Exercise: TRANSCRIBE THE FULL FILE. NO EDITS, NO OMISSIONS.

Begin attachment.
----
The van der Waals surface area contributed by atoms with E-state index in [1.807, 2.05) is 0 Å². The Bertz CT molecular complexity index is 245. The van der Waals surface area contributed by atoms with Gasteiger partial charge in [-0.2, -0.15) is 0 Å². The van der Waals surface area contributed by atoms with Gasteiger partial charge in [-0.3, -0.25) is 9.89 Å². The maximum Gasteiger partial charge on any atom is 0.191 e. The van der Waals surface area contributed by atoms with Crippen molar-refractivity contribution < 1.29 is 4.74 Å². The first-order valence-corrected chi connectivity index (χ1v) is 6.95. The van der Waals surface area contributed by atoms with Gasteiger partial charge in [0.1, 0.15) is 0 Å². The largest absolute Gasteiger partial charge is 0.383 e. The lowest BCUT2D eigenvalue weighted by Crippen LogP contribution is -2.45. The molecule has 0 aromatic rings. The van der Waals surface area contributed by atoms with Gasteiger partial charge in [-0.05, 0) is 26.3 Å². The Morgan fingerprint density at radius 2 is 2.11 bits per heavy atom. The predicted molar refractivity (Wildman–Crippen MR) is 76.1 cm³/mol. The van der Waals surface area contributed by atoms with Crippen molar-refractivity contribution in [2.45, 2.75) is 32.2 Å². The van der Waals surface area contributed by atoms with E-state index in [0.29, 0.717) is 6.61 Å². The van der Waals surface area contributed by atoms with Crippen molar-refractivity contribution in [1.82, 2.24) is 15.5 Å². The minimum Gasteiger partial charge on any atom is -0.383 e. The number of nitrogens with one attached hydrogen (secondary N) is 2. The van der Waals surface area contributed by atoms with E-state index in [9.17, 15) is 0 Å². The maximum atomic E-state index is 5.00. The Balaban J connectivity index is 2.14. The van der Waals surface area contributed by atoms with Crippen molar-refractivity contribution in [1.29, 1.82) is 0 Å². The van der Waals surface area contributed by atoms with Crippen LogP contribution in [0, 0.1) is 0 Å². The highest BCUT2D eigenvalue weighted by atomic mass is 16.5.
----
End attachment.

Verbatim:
The van der Waals surface area contributed by atoms with E-state index in [1.807, 2.05) is 0 Å². The Bertz CT molecular complexity index is 245. The van der Waals surface area contributed by atoms with Gasteiger partial charge in [-0.2, -0.15) is 0 Å². The van der Waals surface area contributed by atoms with Gasteiger partial charge in [-0.3, -0.25) is 9.89 Å². The maximum Gasteiger partial charge on any atom is 0.191 e. The van der Waals surface area contributed by atoms with Crippen molar-refractivity contribution < 1.29 is 4.74 Å². The first-order valence-corrected chi connectivity index (χ1v) is 6.95. The van der Waals surface area contributed by atoms with Gasteiger partial charge in [0.1, 0.15) is 0 Å². The largest absolute Gasteiger partial charge is 0.383 e. The lowest BCUT2D eigenvalue weighted by Crippen LogP contribution is -2.45. The molecule has 0 aromatic rings. The van der Waals surface area contributed by atoms with Gasteiger partial charge in [-0.05, 0) is 26.3 Å². The Morgan fingerprint density at radius 2 is 2.11 bits per heavy atom. The predicted molar refractivity (Wildman–Crippen MR) is 76.1 cm³/mol. The van der Waals surface area contributed by atoms with Crippen molar-refractivity contribution in [2.45, 2.75) is 32.2 Å². The van der Waals surface area contributed by atoms with E-state index in [0.29, 0.717) is 6.61 Å². The van der Waals surface area contributed by atoms with Crippen molar-refractivity contribution in [1.82, 2.24) is 15.5 Å². The minimum Gasteiger partial charge on any atom is -0.383 e. The number of nitrogens with one attached hydrogen (secondary N) is 2. The van der Waals surface area contributed by atoms with E-state index in [9.17, 15) is 0 Å². The maximum atomic E-state index is 5.00. The Balaban J connectivity index is 2.14. The van der Waals surface area contributed by atoms with Crippen molar-refractivity contribution in [1.29, 1.82) is 0 Å². The van der Waals surface area contributed by atoms with Crippen LogP contribution in [0, 0.1) is 0 Å². The highest BCUT2D eigenvalue weighted by atomic mass is 16.5.